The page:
A humor magazine written by Chason Gordon. See below.
They say it takes a village to raise a child, but today it seems like it takes a village to feed a child, because they’re fat. I’m saying that one American kid could eat a village’s entire food supply.
As you know, today’s kids are fat. Boy are they fat. Look at that one over there! Watch me pelt him with this egg. Nailed him! The signs (is he crying?) of this rampant childhood obesity are ubiquitous: broken seesaws, warped monkey bars, and children constantly disappearing at playgrounds, because when you’re fat, all sand is quicksand. Children are supposed to be the future, but when we look into the future we can’t see past their fat asses. Okay, that’s enough fat jokes (for now).
To mitigate this growing epidemic, the county turned to a group who knows exactly what it’s like to be big and bloated: the government. Over 50 fortnights ago, President Obama signed the Healthy, Hunger-Free Kids Act of 2010, which aims to improve nutrition and systematically reduce childhood obesity (try voting against that one). The program lowers salt content, includes whole grains, and establishes maximum calorie counts, but the sexiest change is that the USDA now requires schools to make children take a half of cup of fruits or vegetables on their lunch tray. Oh boy.
Opponents view this as an empty gesture that allows utopians to feel better about themselves. Students are only required to take the fruits or vegetables, not to eat them, and many fear they’ll simply wind up in the garbage (to avoid this, schools should put a cardboard cutout of Michelle Obama frowning next to the receptacle). There is an additional concern the government has no business forcing kids to take vegetables. Where does this slippery slope end? It ends in a valley, like most slopes.
There are a few issues which certainly trouble me. Before this initiative, we could blame poor grades on poor nutrition. With healthy and alert kids, we may discover how truly dumb they actually are. I also worry about what kinds of fruits and vegetables are being offered. If you hit the kids with apples and pears, the program will fail, but if you offer the cool fruits, like mangoes, watermelon, and grapes, it may just work (no vegetables are cool). What disturbs me most however is the government plan to regulate the content of school vending machines. The inside of a vending machine is a sacred place – our government has no right sticking their dirty hands underneath that plastic flap.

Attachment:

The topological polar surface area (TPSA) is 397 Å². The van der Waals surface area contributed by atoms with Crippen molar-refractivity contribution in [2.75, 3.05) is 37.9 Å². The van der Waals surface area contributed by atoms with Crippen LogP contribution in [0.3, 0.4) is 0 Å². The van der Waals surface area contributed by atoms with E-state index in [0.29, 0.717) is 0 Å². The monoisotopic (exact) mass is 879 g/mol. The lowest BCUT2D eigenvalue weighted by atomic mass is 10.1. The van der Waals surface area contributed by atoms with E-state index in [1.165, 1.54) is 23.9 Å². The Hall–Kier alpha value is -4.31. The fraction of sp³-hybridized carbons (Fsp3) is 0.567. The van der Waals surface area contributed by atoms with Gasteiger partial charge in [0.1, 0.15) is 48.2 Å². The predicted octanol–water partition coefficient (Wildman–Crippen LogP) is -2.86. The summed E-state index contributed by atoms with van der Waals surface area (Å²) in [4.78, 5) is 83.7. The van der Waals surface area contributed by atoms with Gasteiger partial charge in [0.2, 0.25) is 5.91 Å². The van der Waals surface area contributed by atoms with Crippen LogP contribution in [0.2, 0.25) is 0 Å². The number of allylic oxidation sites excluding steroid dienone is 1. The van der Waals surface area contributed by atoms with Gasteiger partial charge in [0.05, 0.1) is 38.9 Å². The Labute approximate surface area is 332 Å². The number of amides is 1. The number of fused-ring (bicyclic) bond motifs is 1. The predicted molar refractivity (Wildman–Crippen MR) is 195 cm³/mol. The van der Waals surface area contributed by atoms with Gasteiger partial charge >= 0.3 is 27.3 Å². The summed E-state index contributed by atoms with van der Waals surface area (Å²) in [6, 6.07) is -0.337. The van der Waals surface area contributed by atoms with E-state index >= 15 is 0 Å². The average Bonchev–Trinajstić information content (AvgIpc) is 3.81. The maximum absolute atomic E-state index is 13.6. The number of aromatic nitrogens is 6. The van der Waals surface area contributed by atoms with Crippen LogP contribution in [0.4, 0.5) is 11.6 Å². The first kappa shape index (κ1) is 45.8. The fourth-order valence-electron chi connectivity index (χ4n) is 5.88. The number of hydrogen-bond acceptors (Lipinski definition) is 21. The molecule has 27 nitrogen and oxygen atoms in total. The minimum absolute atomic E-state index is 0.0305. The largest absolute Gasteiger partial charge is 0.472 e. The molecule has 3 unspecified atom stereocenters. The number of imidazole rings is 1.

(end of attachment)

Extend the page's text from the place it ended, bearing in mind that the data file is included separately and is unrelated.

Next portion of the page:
I’d like to ask the parents to leave the room at this point. Are they gone? Good. Now kids, I need you to listen to me. The government says that you must take half a cup of fruit or vegetables, but if you let yourself get pushed around now, people will never respect you. Take that half a cup and throw it in the lunch lady’s face (you don’t take candy from strangers, so why would you accept a vegetable?). If you prefer to be stealthy, pretend to blow your nose when eating the vegetables, and then spit them into the napkin and throw it in the garbage. Crash the system from the inside.
Of course, you should try and move around a little more. I know it feels like exercise when you’re playing Halo and you have to jump off a jeep because someone stuck a plasma grenade to it, but I assure you it’s not. Exercise doesn’t have to be boring. Throw a water balloon at a policeman. Shoplift. Get yourself into situations where you have to run to survive. And try playing tetherball – it’s fun! Because if you become fat, you’ll have to differentiate yourself by being funny or working really hard, and that is no walk in the park. (You can bring your overweight parents back into the room now.)
One might argue parents have done such a bad job feeding their kids that the government had to get involved, but I blame the bullies. For years bullies chased fat kids and tormented them into skinniness. What was wrong with that system? Kids were pretty healthy until all these anti-bullying programs came along. As I see it, if a fat kid is not shamefully eating a Twinkie in a restroom stall, then the school isn’t doing its job.
I’d like to keep discussing this, but my hot wings are ready. Frankly, I have no problem with forcing kids to do things, whether it’s eating a vegetable or sweeping a chimney. Parents should just be careful not to push too much, because one day a child may stand up with a union sign in the lunchroom like Sally Field in “Norma Rae,” and when that day comes, the entire school system will fall.
Chason Gordon is offering a fat camp for kids who suffer from obesity. “Move While I Sit” will be running next summer.